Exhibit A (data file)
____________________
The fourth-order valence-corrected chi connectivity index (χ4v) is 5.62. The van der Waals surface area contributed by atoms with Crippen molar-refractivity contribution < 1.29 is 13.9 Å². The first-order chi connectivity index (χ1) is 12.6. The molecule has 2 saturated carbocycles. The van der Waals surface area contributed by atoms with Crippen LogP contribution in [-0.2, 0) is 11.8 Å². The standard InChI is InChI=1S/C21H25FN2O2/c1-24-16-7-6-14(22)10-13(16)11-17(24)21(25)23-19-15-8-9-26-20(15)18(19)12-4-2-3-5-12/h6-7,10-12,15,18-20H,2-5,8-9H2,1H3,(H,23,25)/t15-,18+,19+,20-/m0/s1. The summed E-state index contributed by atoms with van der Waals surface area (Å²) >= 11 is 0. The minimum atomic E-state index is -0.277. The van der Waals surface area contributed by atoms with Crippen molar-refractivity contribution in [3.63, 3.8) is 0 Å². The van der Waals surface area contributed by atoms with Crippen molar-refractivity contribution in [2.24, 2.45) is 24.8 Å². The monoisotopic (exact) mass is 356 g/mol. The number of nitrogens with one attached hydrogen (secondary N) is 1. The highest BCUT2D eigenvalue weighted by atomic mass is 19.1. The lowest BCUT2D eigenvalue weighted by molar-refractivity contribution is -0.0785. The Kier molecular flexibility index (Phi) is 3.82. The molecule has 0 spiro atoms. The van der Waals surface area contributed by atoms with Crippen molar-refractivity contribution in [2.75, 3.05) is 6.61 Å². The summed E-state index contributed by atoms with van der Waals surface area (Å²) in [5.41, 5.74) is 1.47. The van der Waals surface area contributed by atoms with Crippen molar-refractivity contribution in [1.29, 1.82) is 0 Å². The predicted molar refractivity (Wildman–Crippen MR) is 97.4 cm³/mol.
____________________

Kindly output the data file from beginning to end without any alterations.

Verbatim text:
The fourth-order valence-corrected chi connectivity index (χ4v) is 5.62. The van der Waals surface area contributed by atoms with Crippen molar-refractivity contribution < 1.29 is 13.9 Å². The first-order chi connectivity index (χ1) is 12.6. The molecule has 2 saturated carbocycles. The van der Waals surface area contributed by atoms with Crippen LogP contribution in [-0.2, 0) is 11.8 Å². The standard InChI is InChI=1S/C21H25FN2O2/c1-24-16-7-6-14(22)10-13(16)11-17(24)21(25)23-19-15-8-9-26-20(15)18(19)12-4-2-3-5-12/h6-7,10-12,15,18-20H,2-5,8-9H2,1H3,(H,23,25)/t15-,18+,19+,20-/m0/s1. The summed E-state index contributed by atoms with van der Waals surface area (Å²) >= 11 is 0. The minimum atomic E-state index is -0.277. The van der Waals surface area contributed by atoms with Crippen molar-refractivity contribution in [3.63, 3.8) is 0 Å². The van der Waals surface area contributed by atoms with Crippen molar-refractivity contribution in [2.24, 2.45) is 24.8 Å². The monoisotopic (exact) mass is 356 g/mol. The number of nitrogens with one attached hydrogen (secondary N) is 1. The highest BCUT2D eigenvalue weighted by atomic mass is 19.1. The lowest BCUT2D eigenvalue weighted by molar-refractivity contribution is -0.0785. The Kier molecular flexibility index (Phi) is 3.82. The molecule has 0 spiro atoms. The van der Waals surface area contributed by atoms with Crippen molar-refractivity contribution in [2.75, 3.05) is 6.61 Å². The summed E-state index contributed by atoms with van der Waals surface area (Å²) in [5.41, 5.74) is 1.47. The van der Waals surface area contributed by atoms with Crippen molar-refractivity contribution in [1.29, 1.82) is 0 Å². The predicted molar refractivity (Wildman–Crippen MR) is 97.4 cm³/mol.